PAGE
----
Although I’m an avid swimmer, I’m always slow to dip my toes in the water. So perhaps it’s no surprise that years ago on a Monday morning, I was filled with a pounding sense of dread. Near the end of a phone chat with my friend Darlene, I casually mentioned, “Oh, and we bought a house.”
“You WHAT?” she sputtered.
My husband, Jim, and I had been house hunting for months. We were in no hurry to leave our roomy Watertown apartment — the second and third floors of a nicely located three-decker — but our landlord had substantially raised the rent. The owner of a real estate firm, he was kicking us chicks out of his nest. “It’s time you two became homeowners,” he advised.
A few years earlier, Jim and I had moved from Maryland to Massachusetts for two reasons: I was getting a master’s degree at Boston University, and we both adored snow. (It’s true.) Now we needed to decide whether to put down roots in New England or, in the face of sky-high real estate prices, flee to a more affordable snowy spot.
To find something in our price range, we searched high and low west of Boston and in southern New Hampshire, tramping through an endless number of nondescript starter homes. Finally, we found a charming Cape in Townsend, complete with a half-acre lot and a front-to-back kitchen with exposed beams, a fireplace, and a beehive oven. After several visits, we made an offer. As soon as it was accepted, however, I felt as though I were trapped in quicksand — stuck in a pricey and terrifyingly adult contract.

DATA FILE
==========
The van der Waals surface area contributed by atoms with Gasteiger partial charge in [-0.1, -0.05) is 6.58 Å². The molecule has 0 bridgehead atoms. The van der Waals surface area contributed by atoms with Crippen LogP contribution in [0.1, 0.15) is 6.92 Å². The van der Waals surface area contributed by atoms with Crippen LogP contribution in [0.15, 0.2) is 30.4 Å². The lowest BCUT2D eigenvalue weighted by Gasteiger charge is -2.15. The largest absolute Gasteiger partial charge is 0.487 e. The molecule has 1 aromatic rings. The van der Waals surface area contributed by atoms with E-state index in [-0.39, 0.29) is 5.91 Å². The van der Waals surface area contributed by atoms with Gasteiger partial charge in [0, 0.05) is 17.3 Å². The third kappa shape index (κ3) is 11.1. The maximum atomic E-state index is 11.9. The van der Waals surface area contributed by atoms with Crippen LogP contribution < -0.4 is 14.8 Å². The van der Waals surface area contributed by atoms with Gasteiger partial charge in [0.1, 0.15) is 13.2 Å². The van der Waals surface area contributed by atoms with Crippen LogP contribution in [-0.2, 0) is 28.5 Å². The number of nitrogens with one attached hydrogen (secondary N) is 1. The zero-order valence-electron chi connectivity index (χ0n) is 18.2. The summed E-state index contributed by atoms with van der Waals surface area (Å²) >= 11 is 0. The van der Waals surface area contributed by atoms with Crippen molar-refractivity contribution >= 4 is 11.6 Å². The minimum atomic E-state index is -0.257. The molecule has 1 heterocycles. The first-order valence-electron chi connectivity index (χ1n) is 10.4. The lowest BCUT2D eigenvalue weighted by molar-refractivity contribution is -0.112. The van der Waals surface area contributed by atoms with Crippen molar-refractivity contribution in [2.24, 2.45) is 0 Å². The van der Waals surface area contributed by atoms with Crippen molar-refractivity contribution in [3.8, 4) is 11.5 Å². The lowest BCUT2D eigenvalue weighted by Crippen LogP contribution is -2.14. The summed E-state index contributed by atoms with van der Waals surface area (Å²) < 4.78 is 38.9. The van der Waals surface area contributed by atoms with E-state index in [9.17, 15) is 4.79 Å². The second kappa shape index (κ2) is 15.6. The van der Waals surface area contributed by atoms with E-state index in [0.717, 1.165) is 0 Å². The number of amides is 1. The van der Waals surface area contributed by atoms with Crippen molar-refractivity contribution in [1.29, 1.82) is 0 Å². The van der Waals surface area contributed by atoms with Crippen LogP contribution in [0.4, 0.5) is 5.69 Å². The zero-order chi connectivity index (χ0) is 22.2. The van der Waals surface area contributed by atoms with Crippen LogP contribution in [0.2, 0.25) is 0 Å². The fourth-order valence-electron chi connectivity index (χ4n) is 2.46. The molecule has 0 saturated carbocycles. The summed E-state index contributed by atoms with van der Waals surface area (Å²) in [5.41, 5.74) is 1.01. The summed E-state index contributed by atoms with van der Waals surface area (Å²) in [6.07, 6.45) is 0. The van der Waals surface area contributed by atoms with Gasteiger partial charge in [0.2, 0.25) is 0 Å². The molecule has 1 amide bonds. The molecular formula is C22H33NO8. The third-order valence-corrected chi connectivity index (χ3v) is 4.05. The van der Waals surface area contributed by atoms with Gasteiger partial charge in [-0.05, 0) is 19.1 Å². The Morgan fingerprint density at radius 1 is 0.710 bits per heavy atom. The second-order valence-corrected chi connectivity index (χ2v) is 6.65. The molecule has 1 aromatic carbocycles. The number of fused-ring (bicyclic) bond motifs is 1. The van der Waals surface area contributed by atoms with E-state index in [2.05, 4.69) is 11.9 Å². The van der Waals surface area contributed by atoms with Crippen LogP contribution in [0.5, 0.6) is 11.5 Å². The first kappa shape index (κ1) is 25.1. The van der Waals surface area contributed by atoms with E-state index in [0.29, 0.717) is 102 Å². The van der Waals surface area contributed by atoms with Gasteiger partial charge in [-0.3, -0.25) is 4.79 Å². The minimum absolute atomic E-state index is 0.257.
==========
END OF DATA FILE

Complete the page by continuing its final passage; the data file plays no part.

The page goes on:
I’d spent much of my childhood moving from house to house and state to state. I could tell that my parents, who had bought and built plenty of homes, thought we were foolish to pay so much for so little. Had I been allowed to embrace my fears, I would have promptly withdrawn our offer, but Jim and Susan (our real estate agent and now longtime friend) rightfully ignored me, since we had found exactly what we’d been looking for.
Eventually I calmed down. We moved in, ripped down wallpaper, put in new carpet, planted strawberries, set up a hammock. We delighted in every foot of snow that blanketed our property, and I became editor of the weekly newspaper. We made wonderful friends, many of whom we are still close to today.
Several years later, when we decided to move into something bigger, we undertook another exhaustive search, and, predictably, I called the whole thing off. But finally, we found House No. 2, and on a July night, it was suddenly time to walk out the door of our first home one last time.
I was six months’ pregnant and excited about our move. As I gripped that doorknob, however, thunder exploded overhead and the skies let loose. As if on cue, I began to sob uncontrollably, paralyzed by emotions I hadn’t expected. Once again, my feet felt ensnared in quicksand — now because I realized that as soon as this door closed, we would be leaving part of our life behind.
Little did I know that, in a strange twist of fate, we’d soon be back, right through that door several times a week. In October, our son was born. Five and a half years later, identical twin girls came along. Our three children ended up going to home day care in our old Townsend Cape, cared for by the new owner, a woman I nicknamed “Saint Mary.”
Turns out, you can go home again.Address@globe.com. Please note: We do not respond to submissions we won’t pursue.